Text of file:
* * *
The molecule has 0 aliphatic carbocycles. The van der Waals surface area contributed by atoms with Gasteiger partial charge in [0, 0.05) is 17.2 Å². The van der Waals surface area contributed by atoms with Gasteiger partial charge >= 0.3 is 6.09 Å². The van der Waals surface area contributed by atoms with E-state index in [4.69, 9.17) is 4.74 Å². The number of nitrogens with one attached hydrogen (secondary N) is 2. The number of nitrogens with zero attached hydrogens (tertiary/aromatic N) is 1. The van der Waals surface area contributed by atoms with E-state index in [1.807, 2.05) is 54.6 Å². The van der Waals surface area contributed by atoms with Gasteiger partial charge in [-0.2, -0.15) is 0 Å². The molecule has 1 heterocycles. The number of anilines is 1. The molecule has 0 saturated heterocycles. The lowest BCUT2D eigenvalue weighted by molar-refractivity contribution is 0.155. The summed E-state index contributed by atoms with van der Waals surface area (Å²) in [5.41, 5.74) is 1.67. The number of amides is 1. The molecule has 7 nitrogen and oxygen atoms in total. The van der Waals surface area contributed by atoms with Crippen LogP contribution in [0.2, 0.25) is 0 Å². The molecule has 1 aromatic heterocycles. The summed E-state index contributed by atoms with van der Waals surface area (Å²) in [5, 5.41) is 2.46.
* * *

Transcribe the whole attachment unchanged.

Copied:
The molecule has 0 aliphatic carbocycles. The van der Waals surface area contributed by atoms with Gasteiger partial charge in [0, 0.05) is 17.2 Å². The van der Waals surface area contributed by atoms with Gasteiger partial charge >= 0.3 is 6.09 Å². The van der Waals surface area contributed by atoms with E-state index in [4.69, 9.17) is 4.74 Å². The number of nitrogens with one attached hydrogen (secondary N) is 2. The number of nitrogens with zero attached hydrogens (tertiary/aromatic N) is 1. The van der Waals surface area contributed by atoms with E-state index in [1.807, 2.05) is 54.6 Å². The van der Waals surface area contributed by atoms with Gasteiger partial charge in [-0.2, -0.15) is 0 Å². The molecule has 1 heterocycles. The number of anilines is 1. The molecule has 0 saturated heterocycles. The lowest BCUT2D eigenvalue weighted by molar-refractivity contribution is 0.155. The summed E-state index contributed by atoms with van der Waals surface area (Å²) in [5.41, 5.74) is 1.67. The number of amides is 1. The molecule has 7 nitrogen and oxygen atoms in total. The van der Waals surface area contributed by atoms with Crippen LogP contribution in [0.2, 0.25) is 0 Å². The molecule has 1 aromatic heterocycles. The summed E-state index contributed by atoms with van der Waals surface area (Å²) in [5, 5.41) is 2.46.